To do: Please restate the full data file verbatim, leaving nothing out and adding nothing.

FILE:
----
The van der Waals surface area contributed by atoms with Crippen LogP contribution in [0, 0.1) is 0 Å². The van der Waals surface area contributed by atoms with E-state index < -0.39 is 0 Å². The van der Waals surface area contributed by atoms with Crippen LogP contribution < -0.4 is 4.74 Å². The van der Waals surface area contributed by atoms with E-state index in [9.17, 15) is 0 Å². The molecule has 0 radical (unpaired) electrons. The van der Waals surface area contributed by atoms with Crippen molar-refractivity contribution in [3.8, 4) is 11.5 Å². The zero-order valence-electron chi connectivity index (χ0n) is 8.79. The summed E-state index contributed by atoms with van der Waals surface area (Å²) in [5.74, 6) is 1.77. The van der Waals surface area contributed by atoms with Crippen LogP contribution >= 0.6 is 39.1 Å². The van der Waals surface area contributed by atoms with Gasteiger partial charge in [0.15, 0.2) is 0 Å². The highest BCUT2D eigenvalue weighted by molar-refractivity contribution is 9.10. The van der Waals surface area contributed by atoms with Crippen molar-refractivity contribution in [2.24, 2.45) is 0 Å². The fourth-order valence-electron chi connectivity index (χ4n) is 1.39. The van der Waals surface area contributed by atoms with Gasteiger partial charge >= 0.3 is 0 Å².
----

The van der Waals surface area contributed by atoms with Crippen LogP contribution in [0, 0.1) is 0 Å². The van der Waals surface area contributed by atoms with E-state index < -0.39 is 0 Å². The van der Waals surface area contributed by atoms with Crippen LogP contribution < -0.4 is 4.74 Å². The van der Waals surface area contributed by atoms with E-state index in [9.17, 15) is 0 Å². The molecule has 0 radical (unpaired) electrons. The van der Waals surface area contributed by atoms with Crippen molar-refractivity contribution in [3.8, 4) is 11.5 Å². The zero-order valence-electron chi connectivity index (χ0n) is 8.79. The summed E-state index contributed by atoms with van der Waals surface area (Å²) in [5.74, 6) is 1.77. The van der Waals surface area contributed by atoms with Crippen LogP contribution >= 0.6 is 39.1 Å². The van der Waals surface area contributed by atoms with Gasteiger partial charge in [0.15, 0.2) is 0 Å². The highest BCUT2D eigenvalue weighted by molar-refractivity contribution is 9.10. The van der Waals surface area contributed by atoms with Crippen molar-refractivity contribution in [2.24, 2.45) is 0 Å². The fourth-order valence-electron chi connectivity index (χ4n) is 1.39. The van der Waals surface area contributed by atoms with Gasteiger partial charge >= 0.3 is 0 Å².